2. let the server count (or otherwise mark them with a unique ID) the
messages and return it to the client, so it will know about that
3. let the client specify one

I think the first has many problems, it's not flexible, the client has
to maintain translation tables and has to count exactly the same way as
the server.
This way the counter must be implemented in the lowest level (in the
AMQP library, because it's the only one which knows about the connection
state, which can reset the counter) and higher levels need to sync with
that, otherwise they won't be able to tell which messages have been
confirmed.
How do other libraries work in this regard?

Pika's publisher example for example is both wrong (it will die on
reconnects due to the counter resetting) and ugly. :)
http://pika.readthedocs.org/en/latest/examples/asynchronous_publisher_example.html

I've just made a quick peek into the java client, so I may be wrong. I
guess it has these problems too, the counter can be queried
independently of the publishing, therefore it can't be used in multi
threaded environments (well, at least you have to open one channel per
thread, or put a lock on the client so there won't be a race condition
between querying the counter and sending the message).

>> But STOMP is not really an option if you want to do serious things
>> in
>> RabbitMQ. :)
> I can't see why not.
I've tried all STOMP brokers and finally stick with RabbitMQ, because it
was the best in many ways. But as in most of the other brokers, STOMP
offers a limited control on what the broker does in the background,
which is unsuitable for a lot of use cases.
For example, for me serious means exact access control. And because
STOMP does abritrary bindings and declares, the clients can't have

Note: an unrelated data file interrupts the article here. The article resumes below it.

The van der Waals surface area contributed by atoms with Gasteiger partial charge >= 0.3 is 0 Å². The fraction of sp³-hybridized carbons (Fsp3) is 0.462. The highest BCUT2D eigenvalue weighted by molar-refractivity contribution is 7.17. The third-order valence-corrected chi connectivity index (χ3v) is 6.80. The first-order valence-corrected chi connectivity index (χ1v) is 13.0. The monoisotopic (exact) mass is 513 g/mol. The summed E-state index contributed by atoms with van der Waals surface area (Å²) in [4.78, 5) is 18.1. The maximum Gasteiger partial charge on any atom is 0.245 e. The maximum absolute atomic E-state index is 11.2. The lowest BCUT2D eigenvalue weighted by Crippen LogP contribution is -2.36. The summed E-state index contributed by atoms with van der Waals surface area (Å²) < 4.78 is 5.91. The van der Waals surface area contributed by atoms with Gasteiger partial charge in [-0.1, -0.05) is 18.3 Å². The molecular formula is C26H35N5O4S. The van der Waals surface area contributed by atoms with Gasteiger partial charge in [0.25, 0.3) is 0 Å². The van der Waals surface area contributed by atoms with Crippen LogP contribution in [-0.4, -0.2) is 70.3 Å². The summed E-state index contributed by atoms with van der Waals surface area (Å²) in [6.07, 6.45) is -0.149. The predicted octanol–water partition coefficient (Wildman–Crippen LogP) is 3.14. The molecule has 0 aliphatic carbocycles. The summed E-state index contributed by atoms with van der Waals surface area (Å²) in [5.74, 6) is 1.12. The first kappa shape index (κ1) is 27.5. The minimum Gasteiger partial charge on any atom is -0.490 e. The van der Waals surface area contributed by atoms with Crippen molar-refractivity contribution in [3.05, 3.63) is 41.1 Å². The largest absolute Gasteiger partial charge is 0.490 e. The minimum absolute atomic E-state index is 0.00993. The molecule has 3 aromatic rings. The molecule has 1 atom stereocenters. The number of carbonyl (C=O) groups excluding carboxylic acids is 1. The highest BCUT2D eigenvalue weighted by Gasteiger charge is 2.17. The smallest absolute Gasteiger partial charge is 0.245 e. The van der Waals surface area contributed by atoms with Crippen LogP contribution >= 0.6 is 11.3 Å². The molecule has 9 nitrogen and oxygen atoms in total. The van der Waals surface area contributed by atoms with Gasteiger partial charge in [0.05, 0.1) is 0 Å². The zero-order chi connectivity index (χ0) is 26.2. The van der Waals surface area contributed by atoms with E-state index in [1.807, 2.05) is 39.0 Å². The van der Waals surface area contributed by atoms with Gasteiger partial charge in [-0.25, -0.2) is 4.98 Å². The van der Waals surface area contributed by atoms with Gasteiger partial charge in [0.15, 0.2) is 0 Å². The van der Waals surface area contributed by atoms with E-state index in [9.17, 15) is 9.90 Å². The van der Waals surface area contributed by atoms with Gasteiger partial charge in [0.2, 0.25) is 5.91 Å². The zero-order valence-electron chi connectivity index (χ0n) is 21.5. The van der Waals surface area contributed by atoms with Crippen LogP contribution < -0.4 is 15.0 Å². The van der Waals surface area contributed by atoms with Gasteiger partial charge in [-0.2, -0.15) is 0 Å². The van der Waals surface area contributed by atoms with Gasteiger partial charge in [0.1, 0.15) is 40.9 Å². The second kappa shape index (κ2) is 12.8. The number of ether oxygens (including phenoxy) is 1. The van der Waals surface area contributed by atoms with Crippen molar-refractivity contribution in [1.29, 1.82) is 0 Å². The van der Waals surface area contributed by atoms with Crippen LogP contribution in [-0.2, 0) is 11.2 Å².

strict policies, they will have always more power than it's needed with
AMQP.

>
>> Isn't it possible to add additional info in the ACK frame without
>> breaking current clients?
>> Or making it only appear when publish has a given pattern? (like
>> with STOMP)
> For AMQP 0-9-1 clients, it is not. STOMP header values can be of arbitrary length and many
> headers are optional. AMQP 0-9-1 methods have a fixed (mandatory) attributes
> and only *some* have optional ones ("extra arguments", as an attribute table).
> Unfortunately, basic.ack is not one of the latter group.
>
OK, then could you please consider the following?
With basic.publish setting a custom header replaces the message's
confirm sequence number with the header's value (with type
compatibility, so this will be a limitation, only 64(?) bit unsigned
ints could be used) and will basic.ack with that.

I mean this would be a normal publish (if confirms are turned on, it
will have the current counter as the sequence number):

         properties  =  pika.BasicProperties(app_id='example-publisher',
                                           headers={'key':'value'})

         self._channel.basic_publish(self.EXCHANGE,  self.ROUTING_KEY,
                                     message,
                                     properties)
         self._message_number  +=  1


And this will have 123456 as its sequence number:

         properties  =  pika.BasicProperties(app_id='example-publisher',
                                           headers={'key':'value', 'X-RabbitMQ-confirm-seq':123456})

         self._channel.basic_publish(self.EXCHANGE,  self.ROUTING_KEY,
                                     message,
                                     properties)

The consequences are to be borne by the client.